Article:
Consus was the Roman god of the granary and such an important figure that he was celebrated twice every year. Once in August to mark the beginning of harvest, and then again on 15th December to ensure the precious grain stores received his protection. His altar was positioned underground beneath the Circus Maximus and uncovered only for his feast days. 

Need to keep some grain, safe to make your bread, who you gonna call? Vestal Virgins! Yes, these ladies were in high demand and this time were joined by the Flamen Qurinalis to offer up the first fruits of harvest as a feast for Consus. Once confident their granaries would be protected through winter, the shrine was sealed and horse races were held in the stadium above, including one where the chariots were comically pulled by mules.

3. The Opalia

Ops (Opia) was the goddess of abundance and the reserved harvest. Unfortunately, being held on the 19th, the Opalia clashed with the third day of Saturnalia causing a degree of overshadowing. In some accounts, Op is incorrectly reduced to merely Saturn’s wife. 

Fortunately, the Opiconsivia held on 25th August was also dedicated to Ops ensuring the fertile earth was honoured before and after the harvest. Ops’ ancient shrine was VIP access only, positioned in the Regia, the office of the Pontifex Maximus with only he and, you guessed it, the Vestal Virgins allowed to enter.

4. The Angeronalia

Also known as Divalia, this feast celebrated the Winter Solstice around 21st December and honoured the Goddess Angerona. Goddess of secrecy and protector of Rome, Angerona’s temple was near Porta Romanula, one of the inner gates to the city on the Northern side of Palatine Hill. 

While the Vestal Virgins were off polishing their virginity, Angerona’s priests and pontiffs would gather to offer sacrifices to guarantee the cold short days would be over quickly. These would be laid at Angerona’s bound and gagged statue, her finger pressed against her sealed lips in an eternal command for silence. 

5. The Larentalia 

The Larentalia took place on 23rd December and is a festival of two Larentias. Some say it honoured the funeral rites of Acca Larentia the ‘Great Nations Nurse’. She acted as a wet nurse to Romulus and Remus, the mythical founders of Rome, after her husband discovered them suckling from a she-wolf, or lupa, as babies.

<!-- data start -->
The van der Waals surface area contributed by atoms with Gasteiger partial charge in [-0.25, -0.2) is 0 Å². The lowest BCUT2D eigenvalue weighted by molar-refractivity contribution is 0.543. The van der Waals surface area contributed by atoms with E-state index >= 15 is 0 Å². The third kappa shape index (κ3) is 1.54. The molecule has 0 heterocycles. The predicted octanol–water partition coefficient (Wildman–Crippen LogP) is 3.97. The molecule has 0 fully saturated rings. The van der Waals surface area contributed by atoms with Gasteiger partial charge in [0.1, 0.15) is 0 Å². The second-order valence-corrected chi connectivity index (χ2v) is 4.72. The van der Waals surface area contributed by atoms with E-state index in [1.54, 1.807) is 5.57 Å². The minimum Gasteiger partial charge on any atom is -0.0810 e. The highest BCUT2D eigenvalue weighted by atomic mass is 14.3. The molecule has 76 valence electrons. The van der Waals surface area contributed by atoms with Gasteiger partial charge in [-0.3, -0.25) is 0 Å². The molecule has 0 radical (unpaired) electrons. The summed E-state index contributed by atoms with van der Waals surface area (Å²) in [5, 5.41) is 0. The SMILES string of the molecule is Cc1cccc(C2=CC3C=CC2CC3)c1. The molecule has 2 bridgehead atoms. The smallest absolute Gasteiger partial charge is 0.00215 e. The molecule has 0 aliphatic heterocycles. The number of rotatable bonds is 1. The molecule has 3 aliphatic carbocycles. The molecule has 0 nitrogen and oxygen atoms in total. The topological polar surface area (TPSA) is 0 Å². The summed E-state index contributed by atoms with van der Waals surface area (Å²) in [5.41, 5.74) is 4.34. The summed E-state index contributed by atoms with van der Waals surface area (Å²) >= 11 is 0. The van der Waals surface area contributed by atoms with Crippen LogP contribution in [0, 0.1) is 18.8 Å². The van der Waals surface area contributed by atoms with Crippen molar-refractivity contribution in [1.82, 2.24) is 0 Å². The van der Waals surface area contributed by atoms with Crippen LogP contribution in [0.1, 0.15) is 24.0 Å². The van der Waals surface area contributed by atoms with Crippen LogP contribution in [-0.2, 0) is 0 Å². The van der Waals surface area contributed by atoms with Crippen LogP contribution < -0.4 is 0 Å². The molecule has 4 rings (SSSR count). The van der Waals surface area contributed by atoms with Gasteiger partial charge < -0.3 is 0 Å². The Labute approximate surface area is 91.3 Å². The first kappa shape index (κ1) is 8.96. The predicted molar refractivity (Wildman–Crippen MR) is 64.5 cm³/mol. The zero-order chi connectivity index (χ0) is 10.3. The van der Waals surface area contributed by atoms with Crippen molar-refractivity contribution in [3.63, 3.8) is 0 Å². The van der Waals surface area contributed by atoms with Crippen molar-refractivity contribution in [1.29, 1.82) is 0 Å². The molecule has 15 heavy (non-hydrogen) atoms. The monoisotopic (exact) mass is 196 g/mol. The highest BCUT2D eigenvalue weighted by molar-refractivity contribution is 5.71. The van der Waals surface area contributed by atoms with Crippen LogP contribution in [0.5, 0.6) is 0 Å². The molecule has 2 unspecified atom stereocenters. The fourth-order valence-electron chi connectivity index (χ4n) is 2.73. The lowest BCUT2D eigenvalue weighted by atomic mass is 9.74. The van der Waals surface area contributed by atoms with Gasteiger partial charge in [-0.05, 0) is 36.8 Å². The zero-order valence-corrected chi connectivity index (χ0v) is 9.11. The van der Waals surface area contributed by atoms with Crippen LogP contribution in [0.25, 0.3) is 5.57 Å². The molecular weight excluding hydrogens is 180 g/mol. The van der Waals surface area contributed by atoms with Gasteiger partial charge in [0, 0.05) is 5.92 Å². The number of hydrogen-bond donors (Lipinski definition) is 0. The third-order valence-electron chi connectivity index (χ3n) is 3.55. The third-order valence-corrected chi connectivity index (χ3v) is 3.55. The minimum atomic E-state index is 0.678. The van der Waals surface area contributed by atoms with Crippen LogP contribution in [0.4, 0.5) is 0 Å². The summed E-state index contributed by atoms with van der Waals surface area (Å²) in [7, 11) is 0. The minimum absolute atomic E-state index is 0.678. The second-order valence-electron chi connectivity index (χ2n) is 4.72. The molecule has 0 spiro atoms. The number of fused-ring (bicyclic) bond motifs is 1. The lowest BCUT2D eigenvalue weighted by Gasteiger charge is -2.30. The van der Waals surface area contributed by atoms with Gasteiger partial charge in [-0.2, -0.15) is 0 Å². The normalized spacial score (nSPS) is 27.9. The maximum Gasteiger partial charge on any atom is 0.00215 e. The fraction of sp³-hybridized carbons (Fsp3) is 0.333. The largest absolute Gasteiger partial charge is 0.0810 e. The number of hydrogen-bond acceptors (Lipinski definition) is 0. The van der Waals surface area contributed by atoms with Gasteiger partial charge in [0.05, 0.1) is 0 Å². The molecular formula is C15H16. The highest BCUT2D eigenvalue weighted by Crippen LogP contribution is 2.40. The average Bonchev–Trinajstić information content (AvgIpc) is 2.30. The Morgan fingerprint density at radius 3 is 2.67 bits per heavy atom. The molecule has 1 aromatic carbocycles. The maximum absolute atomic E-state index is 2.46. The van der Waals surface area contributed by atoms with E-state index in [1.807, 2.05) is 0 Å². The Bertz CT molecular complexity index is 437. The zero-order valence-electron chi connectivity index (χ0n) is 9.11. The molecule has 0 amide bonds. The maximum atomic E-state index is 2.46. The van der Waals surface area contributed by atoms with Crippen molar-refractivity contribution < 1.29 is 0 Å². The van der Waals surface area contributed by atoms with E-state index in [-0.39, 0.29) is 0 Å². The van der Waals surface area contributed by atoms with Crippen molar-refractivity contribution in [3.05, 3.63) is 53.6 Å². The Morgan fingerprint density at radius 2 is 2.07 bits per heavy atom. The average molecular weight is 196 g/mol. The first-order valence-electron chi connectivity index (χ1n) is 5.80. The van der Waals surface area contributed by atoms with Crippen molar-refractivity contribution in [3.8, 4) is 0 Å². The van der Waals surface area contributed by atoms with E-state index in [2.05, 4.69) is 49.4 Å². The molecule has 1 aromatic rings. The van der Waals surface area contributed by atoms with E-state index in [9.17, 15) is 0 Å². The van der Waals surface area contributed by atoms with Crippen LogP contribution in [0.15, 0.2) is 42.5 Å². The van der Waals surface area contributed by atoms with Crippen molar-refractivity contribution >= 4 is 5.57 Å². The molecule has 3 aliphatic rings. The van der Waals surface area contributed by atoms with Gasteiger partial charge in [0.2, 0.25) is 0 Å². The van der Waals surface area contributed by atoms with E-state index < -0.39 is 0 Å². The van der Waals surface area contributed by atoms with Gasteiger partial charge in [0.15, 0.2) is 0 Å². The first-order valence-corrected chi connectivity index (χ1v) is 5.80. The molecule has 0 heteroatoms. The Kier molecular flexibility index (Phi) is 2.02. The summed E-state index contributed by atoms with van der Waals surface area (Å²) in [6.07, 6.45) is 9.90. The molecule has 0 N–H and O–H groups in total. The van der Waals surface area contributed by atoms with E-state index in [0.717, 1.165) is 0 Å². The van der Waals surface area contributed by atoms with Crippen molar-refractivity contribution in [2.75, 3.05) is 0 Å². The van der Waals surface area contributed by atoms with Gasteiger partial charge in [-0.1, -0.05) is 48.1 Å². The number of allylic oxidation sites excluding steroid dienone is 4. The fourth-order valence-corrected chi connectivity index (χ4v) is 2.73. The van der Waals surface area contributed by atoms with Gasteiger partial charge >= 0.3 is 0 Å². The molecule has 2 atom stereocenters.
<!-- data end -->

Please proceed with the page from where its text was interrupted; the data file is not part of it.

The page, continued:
Others suggest the Larentia in question is a 7th century BCE sex workerwho, after being won by Hercules in a game of dice, inherited a considerable fortune, leaving her wealth to the city of Rome on the condition that it honoured her annually. There are also suggestions that both are the same woman, which isn’t the craziest thing in Roman mythology, as lupa was a colloquial term for prostitute. Either way, it became a festival to honour dead parents with citizens leaving offerings for their ancestors.

6. Natalis Sol Invicti

The 25th December was the birthday of not one, but two Roman sun gods. Its name means ‘Birthday of the Invincible Sun’ and celebrated the birth of Sol Invictus who was portrayed riding a quadriga, a racing chariot pulled by four horses. Belief in Sol Invictus stems back to Persia but it found its home in Rome being introduced as its official deity by Emperor Aurelian in 274 CE. 

If those celebrations aren’t cliquey enough, Mithraism was immensely popular from the 1st- 4th century CE with the sun god Mithra was also born on 25th December. While both celebrations revolved around feasting, Mithraism had a complex male hierarchy requiring a series of initiations. The seventh and highest title attainable was Pater (Father). 

With its popularity within the Imperial Roman Army, Mithraism spread across Europe and Mithraism was an early rival to Christianity. Despite having plenty in common, Mithra’s worshippers were suppressed and eliminated by Christianity during the 4th century.